Enters shale oil --and its taxing horrors on the eco-systems of the states involved, Pennsylvania, upstate New York and other bucolic scenes throughout the United States and Canada and the Americas-- to carry the day until science, our hero, sneaks one in and breaks the spell. ...

6 of 8 people found this review helpful

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Thought-provoking, but should include endnotes

Would you recommend this audiobook to a friend? If so, why?

I would recommend the book, but I truly believe it should have included endnotes. Books like these, where many sources are used, loose something without this additional information. I realize it can slow the speed of the reader, but I think they should just say "endnote 1", "endnote 2", etc., and then include a pdf with the endnotes.

Any additional comments?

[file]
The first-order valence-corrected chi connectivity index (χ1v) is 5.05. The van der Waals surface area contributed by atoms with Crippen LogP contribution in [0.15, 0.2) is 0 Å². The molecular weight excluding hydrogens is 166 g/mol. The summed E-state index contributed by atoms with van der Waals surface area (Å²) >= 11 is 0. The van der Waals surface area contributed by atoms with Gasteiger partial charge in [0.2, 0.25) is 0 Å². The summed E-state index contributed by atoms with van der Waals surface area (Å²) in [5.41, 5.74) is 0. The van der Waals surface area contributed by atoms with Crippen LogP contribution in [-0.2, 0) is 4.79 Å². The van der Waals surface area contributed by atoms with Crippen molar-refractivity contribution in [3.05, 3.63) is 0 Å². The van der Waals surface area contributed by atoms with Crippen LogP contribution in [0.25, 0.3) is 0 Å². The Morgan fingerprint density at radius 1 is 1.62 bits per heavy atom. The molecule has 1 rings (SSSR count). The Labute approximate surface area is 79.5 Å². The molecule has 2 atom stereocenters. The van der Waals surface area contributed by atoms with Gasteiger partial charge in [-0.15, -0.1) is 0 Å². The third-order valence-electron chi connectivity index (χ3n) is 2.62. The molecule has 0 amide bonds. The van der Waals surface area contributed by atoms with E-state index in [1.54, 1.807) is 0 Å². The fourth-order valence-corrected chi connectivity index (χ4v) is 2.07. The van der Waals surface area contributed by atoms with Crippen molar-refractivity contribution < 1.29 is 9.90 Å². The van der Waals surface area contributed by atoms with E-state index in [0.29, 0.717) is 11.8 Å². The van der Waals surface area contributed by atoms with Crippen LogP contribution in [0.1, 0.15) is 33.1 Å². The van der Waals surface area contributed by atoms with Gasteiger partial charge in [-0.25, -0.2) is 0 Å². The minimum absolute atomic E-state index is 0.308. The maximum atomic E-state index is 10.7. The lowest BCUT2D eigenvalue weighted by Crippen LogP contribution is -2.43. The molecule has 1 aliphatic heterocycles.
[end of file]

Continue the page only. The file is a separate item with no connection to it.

3.5 stars. This is a difficult book to review or sum up. It looks at the various research-rich countries in the world where the resource wealth has abetted sub-par, violent, and/or non-existent government. It is part history, part economics lesson, part psychology, part political science primer, and part philosophy. On the pro side, the author's view is clearly rooted in an ethical hope for and vision of the world; sometimes it seems a bit Pollyanna-ish, but the sentiment is welcome where many find only cynicism. The author is sympathetic to the plight of those who are resource cursed (the term of art used to describe the majority of resource-rich countries for whom the bounty ended up being a bane), and lays all the necessary groundwork to explain how resource-rich countries can end up with impoverished people and illiberal policies. The author also discusses the oil trade at length (with additional attention given to other extractive resources, from metals to gems), which can be eye-opening to those who never really think about the intricacies of this economy. The author also provides an impressive (if somewhat fulsome) account of political power, laying groundwork for the reader to understand how the relationship between leaders and the populace have morphed over time, the pitfalls in these relationships, and what aspects allowed for governments structured on leaders serving the people rather than people serving the leaders. This all leads up to some grand policy suggestions (on par with the kind of broad policies necessary to oppose the international slave trade). These suggestions, though daunting and unlikely to come about soon, are not entirely unworkable. They are creative and interesting. Even if the reader thinks they have a long shot at being enacted in the near future, the still offer much to ponder and many tools that could be deployed against unjust states who live off of their resources at the expense of their people. <br/><br/>The book also has some shortcomings. The tone sometimes feels a bit too philosophical and it occasionally plays a little loosely with facts. (Glaringly, in the introduction, the author states that the Great Wall of China and an oil platform off of Norway can be seen from the moon -- but this is just plain wrong. The Great Wall can only occasionally be seen from low earth orbit, and certainly not from the moon. Whether inadvertent or not, errors like these, which should be easily caught with the most rudimentary fact checking, makes one wonder what else might be exaggerated, obscured, or just plain false.) That said, the book is sufficiently end-noted to allow a reader to check sources. The extensive space used discussing political history and economics might turn off a reader who expected a more concise book focused on oil alone (and modern oil at that). In the end, these aspects of the book did not diminish the scope and ethical heart of the whole. I felt it was worth my time and enlightening in a number of ways.